Today’s CPI release showed a 0.4% increase in August and a year-over-year gain of 3.8%. That’s not good for an economy with so much slack in it. Even core inflation (less food and energy) was up 2.0% over the past year – the fastest increase since November 2008.
Food (which is, in fact, a “core” household purchase and accounts for a larger share of household expenditures as income declines) rose 4.6% year-over-year. And, more telling, food consumed at home rose 6.0% in price, while the price of food purchases away from the home rose only 2.7%. Prior to the recession, the cost of eating out was rising faster than the cost of eating at home. Thus, although fancy restaurants may now be keeping a lid on their $45 entrees, that does precious little for households stretching to make their monthly used car payment.
And what about prices of those used vehicles? They have risen 5.8% over the past year, according to the Used Vehicle CPI (versus a 4.1% increase in the Manheim Index). The many inadequacies of the Used Vehicle CPI were noted in an earlier post (10/15/09), but what we are seeing now is primarily a reflection of the Used Vehicle CPI being based on a three-month moving average. As such, it lags trends in the Manheim Index and should start to show smaller increases shortly.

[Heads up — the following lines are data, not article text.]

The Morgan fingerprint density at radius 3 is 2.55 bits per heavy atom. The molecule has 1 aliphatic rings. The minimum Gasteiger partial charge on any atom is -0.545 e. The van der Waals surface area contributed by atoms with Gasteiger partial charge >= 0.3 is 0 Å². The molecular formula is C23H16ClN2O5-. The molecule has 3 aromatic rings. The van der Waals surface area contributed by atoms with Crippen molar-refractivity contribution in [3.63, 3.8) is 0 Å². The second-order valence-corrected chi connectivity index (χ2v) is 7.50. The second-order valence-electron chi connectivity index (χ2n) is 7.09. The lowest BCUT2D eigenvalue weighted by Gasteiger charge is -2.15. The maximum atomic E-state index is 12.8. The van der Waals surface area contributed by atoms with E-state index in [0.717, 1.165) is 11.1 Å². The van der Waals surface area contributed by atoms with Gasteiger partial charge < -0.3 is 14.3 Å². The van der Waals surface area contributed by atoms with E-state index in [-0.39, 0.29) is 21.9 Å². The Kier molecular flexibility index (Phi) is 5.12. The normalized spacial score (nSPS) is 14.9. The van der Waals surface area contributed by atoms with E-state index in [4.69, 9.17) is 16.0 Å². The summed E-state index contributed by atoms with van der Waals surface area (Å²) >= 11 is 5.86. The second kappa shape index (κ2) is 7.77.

New vehicle prices, which were up 3.8% over the past year, will also show smaller increases as supplies return and more competitive pricing ensues in the fourth quarter. Witness the pricing for the new Camry.
The increase in the New Vehicle CPI over the past two years has been faster than anytime since July 1995. That explains much of the movement in used vehicle prices. The graph below is explained in an earlier post (3/24/10).